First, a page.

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Sunday, July 8, 2012

Parkinson's Disease: Marching to a Different Beat

In the summer before I started Junior High school, I decided to play clarinet. Why? Because of Barbie. Barbie was my best friend and lived next door. She was a year older and had everything this twelve year old did not. She was pretty, with thick wavy hair and straight teeth. And while I was still wearing clothing sized for first graders, she wore teen size clothes and needed a bra . Barbie played clarinet, so I wanted to play one, too.

The school held a band camp. The first thing they taught us was how to march, not how to play anything, just how to march. We had to take two steps for each yard line on a football field. I marked lines on my driveway with chalk and practiced until I could step off exactly eighteen inches, even with my eyes closed. I never was a good clarinet player, but I was an excellent marcher. For years, I could accurately step off how many yards something was, until Parkinson's Disease affected the way I walked and stole my built in yardstick.

In my ongoing effort to learn how to undo what Parkinson's has done to me, I attended a Music Therapy program at the Parkinson's Conference in Irvine, CA, a couple weeks ago. The speaker stated that music could be used to improve your gait and help your brain re-learn how to walk normally. I was already doing Treadmill exercises recommended by another speaker at the same Conference, so I decided to add some music. I picked out some favorite tunes, including some I used to play in my school band days (Louie Louie and Tequila) and concentrated on walking to the beat. I noticed a big difference right away. My gait evened out and my arms began to swing like normal, plus it was fun thinking about those teenage years. 

I actually enjoy Marching on my treadmill and the improvement in walking seems to be lasting all day. Maybe I'll get my built in ruler back. (Honey, where's the chalk?)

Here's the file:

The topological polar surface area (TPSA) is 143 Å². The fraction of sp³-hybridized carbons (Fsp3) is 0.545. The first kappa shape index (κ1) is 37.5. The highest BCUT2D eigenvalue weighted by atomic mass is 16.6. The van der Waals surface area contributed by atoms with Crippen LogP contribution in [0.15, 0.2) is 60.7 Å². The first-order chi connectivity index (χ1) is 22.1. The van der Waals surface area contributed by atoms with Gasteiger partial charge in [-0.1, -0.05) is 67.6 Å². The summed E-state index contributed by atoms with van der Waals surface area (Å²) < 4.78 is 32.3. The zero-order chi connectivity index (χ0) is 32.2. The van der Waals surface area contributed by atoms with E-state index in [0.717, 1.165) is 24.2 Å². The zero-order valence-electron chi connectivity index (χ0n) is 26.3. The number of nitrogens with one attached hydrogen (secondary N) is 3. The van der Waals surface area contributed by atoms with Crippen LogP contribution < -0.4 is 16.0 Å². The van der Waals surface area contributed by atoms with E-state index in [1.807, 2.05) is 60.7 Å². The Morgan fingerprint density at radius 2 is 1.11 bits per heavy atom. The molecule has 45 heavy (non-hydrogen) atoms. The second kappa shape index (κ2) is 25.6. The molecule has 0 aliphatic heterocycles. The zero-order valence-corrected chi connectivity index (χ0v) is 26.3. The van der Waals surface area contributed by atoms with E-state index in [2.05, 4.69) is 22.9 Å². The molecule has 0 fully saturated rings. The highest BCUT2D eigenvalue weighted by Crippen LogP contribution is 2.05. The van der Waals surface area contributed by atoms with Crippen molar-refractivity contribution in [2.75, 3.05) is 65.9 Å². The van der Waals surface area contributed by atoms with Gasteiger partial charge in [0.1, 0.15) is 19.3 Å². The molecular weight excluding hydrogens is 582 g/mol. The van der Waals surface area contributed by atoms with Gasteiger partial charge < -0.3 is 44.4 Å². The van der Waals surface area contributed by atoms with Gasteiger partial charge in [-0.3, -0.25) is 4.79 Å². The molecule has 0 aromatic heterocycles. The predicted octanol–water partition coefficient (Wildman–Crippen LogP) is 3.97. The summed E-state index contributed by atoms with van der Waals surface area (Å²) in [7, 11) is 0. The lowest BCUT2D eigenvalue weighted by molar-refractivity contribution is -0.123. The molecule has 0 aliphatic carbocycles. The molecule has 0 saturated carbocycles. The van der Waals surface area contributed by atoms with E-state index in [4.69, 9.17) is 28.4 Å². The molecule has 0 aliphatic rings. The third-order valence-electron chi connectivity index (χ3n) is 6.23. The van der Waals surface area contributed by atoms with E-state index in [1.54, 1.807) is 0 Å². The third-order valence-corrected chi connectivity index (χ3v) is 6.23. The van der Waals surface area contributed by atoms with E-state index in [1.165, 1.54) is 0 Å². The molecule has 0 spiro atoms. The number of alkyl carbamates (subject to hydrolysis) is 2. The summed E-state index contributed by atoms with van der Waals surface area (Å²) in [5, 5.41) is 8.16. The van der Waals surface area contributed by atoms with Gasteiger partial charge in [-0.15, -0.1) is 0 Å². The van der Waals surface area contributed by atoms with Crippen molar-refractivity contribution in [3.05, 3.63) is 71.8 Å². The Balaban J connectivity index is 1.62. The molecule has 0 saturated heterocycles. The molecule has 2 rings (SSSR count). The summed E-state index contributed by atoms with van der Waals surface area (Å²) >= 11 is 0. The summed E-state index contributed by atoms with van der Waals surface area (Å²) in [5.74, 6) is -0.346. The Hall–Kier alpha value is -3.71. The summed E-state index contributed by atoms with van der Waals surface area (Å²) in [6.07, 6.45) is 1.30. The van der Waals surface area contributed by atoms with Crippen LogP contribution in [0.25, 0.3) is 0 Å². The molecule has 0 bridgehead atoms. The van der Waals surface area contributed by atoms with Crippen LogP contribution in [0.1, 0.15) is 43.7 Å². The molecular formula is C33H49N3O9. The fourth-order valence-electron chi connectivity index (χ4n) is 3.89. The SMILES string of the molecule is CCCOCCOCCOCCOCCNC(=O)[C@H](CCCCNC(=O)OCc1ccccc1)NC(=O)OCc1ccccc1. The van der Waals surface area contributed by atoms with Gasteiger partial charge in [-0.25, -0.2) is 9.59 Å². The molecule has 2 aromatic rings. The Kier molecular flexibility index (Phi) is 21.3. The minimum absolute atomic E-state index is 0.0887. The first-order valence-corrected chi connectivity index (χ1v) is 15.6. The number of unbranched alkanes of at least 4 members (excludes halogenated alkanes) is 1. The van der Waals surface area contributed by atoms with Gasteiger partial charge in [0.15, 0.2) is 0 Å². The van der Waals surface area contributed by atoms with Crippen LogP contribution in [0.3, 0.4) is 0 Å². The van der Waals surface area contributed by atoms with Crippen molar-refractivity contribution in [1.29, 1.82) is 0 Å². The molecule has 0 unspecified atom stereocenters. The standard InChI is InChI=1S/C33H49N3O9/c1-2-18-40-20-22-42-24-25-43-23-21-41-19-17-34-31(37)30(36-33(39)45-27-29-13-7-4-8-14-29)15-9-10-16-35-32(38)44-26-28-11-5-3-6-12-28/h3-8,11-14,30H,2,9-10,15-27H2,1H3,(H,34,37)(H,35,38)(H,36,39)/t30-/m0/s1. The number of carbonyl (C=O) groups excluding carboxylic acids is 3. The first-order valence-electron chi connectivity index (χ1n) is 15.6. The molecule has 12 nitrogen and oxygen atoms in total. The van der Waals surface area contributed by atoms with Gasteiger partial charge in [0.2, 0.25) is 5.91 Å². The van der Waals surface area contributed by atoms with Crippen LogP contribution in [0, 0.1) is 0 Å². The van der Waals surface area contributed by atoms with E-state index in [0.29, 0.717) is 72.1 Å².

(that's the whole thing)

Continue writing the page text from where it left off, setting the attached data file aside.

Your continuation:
Bev playing clarinet
Hmm, I wonder what ever happened to that old clarinet?

This is video of me walking on treadmill, and then adding music. Click on > below. 

So, my Parkies friends, put on some Marching music and get walking to a different beat.

You can find all my videos on my YouTube channel:
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Thank you for reading this story, I hope you enjoyed it. This is just one of a hundred stories in my book, Parkinson's Humor - Funny Stories about My Life with Parkinson's Disease. Please consider purchasing a copy from Amazon or your favorite online book seller. Thank you and have a Happy Parkie Day!


  1. looks like you have something there bev...keep it up...ive been waslking my dogs m-f and i've noticed a much better gait also...btw i put a new gate in my back

  2. Using the same logic, my daughter hypothesized for a high school science fair study that rhythm would improve non motor symptoms of pd. Unfortunately she could not test it because the state project review board was so afraid test subjects with pd would fall, that the school or ultimately the state would be sued. Rhythm helps motor symptoms but we still haven't tested if it helps cognitive and other non motor symptoms. Perhaps to promote clear headed decisions from the review board, people with pd should have shown up and danced!

  3. Before I was diagnosed and before the worst of my troubles started, I used to do mountain hikes and free climb. On the trails up the mountains I would listen to music on my i-pod to help me keep a good and constant pace. It definitely helped and I wish I could go back to those days. If you can still do walks, whether it is on a treadmill or outside, I would definitely say to try it and give it an honest try, I am sure it will help.
    Thanks Bev! Keep truckin'!!